Abandon Text!

W. H. Auden once said: "Poems are not finished; they are abandoned." I have been abandoning writing projects for many years, since only the pressure of deadline and high expectations ever got me to finish, or even start, anything of merit. This blog is an attempt to create a more consistent, self-directed writing habit. Hopefully a direction and voice will emerge.

Tuesday, January 23, 2007

Set that teacher's hair on fire

Janet heard a story on NPR about an award-winning teacher, Rafe Esquith, and she forwarded a link to me about the guy and his book, Teach Like Your Hair's On Fire. I am full of ideas about teaching, mostly untested and half-baked, so you would think that I would be immediately keen on hearing about someone who was actually doing new things in the classroom.

My first reaction to NPR's page on the story was surprisingly cold. I looked at Esquith's head shot, with the classic chin-on-knuckle thoughtful pose, and something inside of me said, "Slick. Phoney." Then I looked at the cover of his book. Esquith is wearing a suit and tie, and he is surrounded by kids all looking at him as he gestures. He is literally the center of attention. I wonder if actually wears a suit when he teaches . . . it's possible. Then I read the prologue to his book, and it starts out, "It is a strange feeling to write this book. I am painfully aware that I am not superhuman." Harumph. False modesty if ever I heard it. "Not a day goes by when I do not feel overwhelmed by the attention . . . " Just how much attention has this guy gotten?

And the rest of the prologue is more me-me-me, what he hopes and what he's done and how hard his job is and . . . not much about the students at all. A few cliche claims about how "crazy" his methods are. So my first impression was, "Raging egomaniac."

But I also remembered my previous post about being objective and fair and taking responsibility for what one writes . . . and I thought, "I can't pan this guy just because his head-shot gives me the willies." So I listened to the NPR interview.

And . . . I was very impressed with the guy.

He was extremely articulate and composed. Some of the things he said I had been saying for years: teach fiscal responsibility, teach economic principles of budgeting and responsibility and ownership, things nobody teaches but everyone knows are critical to success. (Yes, I know . . . of course I think he's brilliant if he shares some of my ideas. So who's the real egomanic now, huh?) And, when he spoke about the level of his dedication, and how it wouldn't be fair to expect it from everyone, I believed him. I heard someone who had found vocation, and was pointing the way, knowing that few could follow. And when he said that he only wanted to teach and wasn't interested in being a full-time education pundit, I believed that, too. "Well, other people can do that, but that's not what I do."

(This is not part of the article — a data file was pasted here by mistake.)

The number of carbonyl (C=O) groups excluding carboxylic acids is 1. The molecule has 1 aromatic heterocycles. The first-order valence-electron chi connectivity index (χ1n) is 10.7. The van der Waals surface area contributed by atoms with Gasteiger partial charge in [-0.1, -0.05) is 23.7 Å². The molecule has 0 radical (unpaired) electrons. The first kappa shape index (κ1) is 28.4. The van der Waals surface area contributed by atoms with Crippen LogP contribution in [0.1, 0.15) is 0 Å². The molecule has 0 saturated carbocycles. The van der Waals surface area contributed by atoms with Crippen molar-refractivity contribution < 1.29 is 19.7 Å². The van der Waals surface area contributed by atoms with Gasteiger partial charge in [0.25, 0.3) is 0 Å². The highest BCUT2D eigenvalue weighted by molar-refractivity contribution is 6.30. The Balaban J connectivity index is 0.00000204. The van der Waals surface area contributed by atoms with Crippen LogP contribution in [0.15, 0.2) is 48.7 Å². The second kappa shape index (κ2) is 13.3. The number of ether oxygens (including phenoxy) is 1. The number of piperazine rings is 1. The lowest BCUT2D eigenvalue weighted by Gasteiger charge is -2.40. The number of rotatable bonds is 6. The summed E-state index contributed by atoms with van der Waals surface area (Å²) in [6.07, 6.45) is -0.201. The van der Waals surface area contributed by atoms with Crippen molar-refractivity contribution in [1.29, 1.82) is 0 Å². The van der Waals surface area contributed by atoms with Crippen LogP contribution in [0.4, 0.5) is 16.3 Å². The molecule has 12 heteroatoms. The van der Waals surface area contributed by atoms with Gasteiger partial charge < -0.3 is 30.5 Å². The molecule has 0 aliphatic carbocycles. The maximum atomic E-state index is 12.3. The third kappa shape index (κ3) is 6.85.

Then I went back and read the book prologue again . . . and I started to see what I had missed. "Our culture is a disaster," he writes. He clearly saw that the problem was one of culture and values, not merely technique.

So what am I to make of this? Was my first reaction just wrong, an allergic reaction to some good self-promotion? Or was my initial reaction correct, and my intellect papered over it once it warmed to the content? I think he's the real deal, he's doing good things for the kids, and he is worth listening to. He may also think very highly of himself. But . . . mea culpa. Perhaps I only see a mirror of my own ambition and my own ego.

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